The Internal Revenue Service has revoked the tax-exempt status of four credit counseling groups, and others are facing the same fate as a result of an agency examination launched two years ago, reports the Baltimore Sun. The IRS began the audits after rising complaints that some nonprofit credit counseling agencies – including Maryland-based AmeriDebt – abused their tax-exempt status by charging high fees, funneling money to for-profit affiliates and not providing the financial education promised to consumers.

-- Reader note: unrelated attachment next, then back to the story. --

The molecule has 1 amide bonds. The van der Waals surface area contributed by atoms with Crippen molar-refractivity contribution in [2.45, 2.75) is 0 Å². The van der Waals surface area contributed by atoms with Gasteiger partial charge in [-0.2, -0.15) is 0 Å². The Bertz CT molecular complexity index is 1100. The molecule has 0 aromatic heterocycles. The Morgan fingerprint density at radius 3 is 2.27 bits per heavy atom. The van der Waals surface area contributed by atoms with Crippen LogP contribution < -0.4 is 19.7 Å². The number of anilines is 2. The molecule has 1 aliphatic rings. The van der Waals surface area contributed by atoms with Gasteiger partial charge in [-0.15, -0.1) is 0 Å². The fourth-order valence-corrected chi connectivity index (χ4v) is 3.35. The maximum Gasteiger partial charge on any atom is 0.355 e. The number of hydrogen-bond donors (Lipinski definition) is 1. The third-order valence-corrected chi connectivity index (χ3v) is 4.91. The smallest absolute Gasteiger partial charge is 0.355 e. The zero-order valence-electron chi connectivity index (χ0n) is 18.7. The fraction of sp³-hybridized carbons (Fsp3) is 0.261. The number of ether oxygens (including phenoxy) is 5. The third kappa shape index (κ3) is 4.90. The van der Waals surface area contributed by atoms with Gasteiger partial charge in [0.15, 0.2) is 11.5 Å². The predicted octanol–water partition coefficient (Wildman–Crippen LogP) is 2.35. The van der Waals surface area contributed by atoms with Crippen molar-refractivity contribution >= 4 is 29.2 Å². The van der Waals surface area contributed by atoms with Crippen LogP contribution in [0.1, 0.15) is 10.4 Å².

Credit counselors are also coming under renewed scrutiny because of the recently passed bankruptcy reform law, which in October will require that consumers undergo credit counseling from a government-approved nonprofit before they can file for bankruptcy. The IRS has not granted tax-exempt status to a credit counseling agency since it stepped up audits. Roughly 40 agencies have applied, and about 20 of those have been notified that they don’t appear to qualify, officials said. Under a debt management plan, consumers make payments to the credit counseling agency, which forwards the money to creditors. In exchange for regular payments, creditors often make concessions on interest rates and penalties.